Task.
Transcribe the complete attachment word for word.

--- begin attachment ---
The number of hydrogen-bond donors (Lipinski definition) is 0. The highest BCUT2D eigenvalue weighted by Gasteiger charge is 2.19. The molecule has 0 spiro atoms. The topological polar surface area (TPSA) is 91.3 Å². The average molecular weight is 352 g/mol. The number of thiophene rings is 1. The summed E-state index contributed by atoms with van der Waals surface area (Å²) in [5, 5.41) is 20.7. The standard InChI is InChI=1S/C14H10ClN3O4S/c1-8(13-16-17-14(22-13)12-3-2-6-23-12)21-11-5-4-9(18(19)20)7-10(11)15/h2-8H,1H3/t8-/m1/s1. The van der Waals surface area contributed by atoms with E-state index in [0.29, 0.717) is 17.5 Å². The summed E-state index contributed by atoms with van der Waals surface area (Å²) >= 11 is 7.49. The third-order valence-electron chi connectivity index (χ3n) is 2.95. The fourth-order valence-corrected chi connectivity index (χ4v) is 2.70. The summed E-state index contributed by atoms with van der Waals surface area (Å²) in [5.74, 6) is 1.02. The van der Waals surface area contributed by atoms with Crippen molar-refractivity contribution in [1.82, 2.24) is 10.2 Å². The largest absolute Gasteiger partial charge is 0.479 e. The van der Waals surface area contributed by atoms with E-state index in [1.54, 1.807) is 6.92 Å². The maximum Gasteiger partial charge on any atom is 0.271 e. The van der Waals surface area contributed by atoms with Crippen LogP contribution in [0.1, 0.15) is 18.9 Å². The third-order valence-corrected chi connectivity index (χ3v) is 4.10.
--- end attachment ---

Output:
The number of hydrogen-bond donors (Lipinski definition) is 0. The highest BCUT2D eigenvalue weighted by Gasteiger charge is 2.19. The molecule has 0 spiro atoms. The topological polar surface area (TPSA) is 91.3 Å². The average molecular weight is 352 g/mol. The number of thiophene rings is 1. The summed E-state index contributed by atoms with van der Waals surface area (Å²) in [5, 5.41) is 20.7. The standard InChI is InChI=1S/C14H10ClN3O4S/c1-8(13-16-17-14(22-13)12-3-2-6-23-12)21-11-5-4-9(18(19)20)7-10(11)15/h2-8H,1H3/t8-/m1/s1. The van der Waals surface area contributed by atoms with E-state index in [0.29, 0.717) is 17.5 Å². The summed E-state index contributed by atoms with van der Waals surface area (Å²) >= 11 is 7.49. The third-order valence-electron chi connectivity index (χ3n) is 2.95. The fourth-order valence-corrected chi connectivity index (χ4v) is 2.70. The summed E-state index contributed by atoms with van der Waals surface area (Å²) in [5.74, 6) is 1.02. The van der Waals surface area contributed by atoms with Crippen molar-refractivity contribution in [1.82, 2.24) is 10.2 Å². The largest absolute Gasteiger partial charge is 0.479 e. The van der Waals surface area contributed by atoms with E-state index in [1.54, 1.807) is 6.92 Å². The maximum Gasteiger partial charge on any atom is 0.271 e. The van der Waals surface area contributed by atoms with Crippen LogP contribution in [0.1, 0.15) is 18.9 Å². The third-order valence-corrected chi connectivity index (χ3v) is 4.10.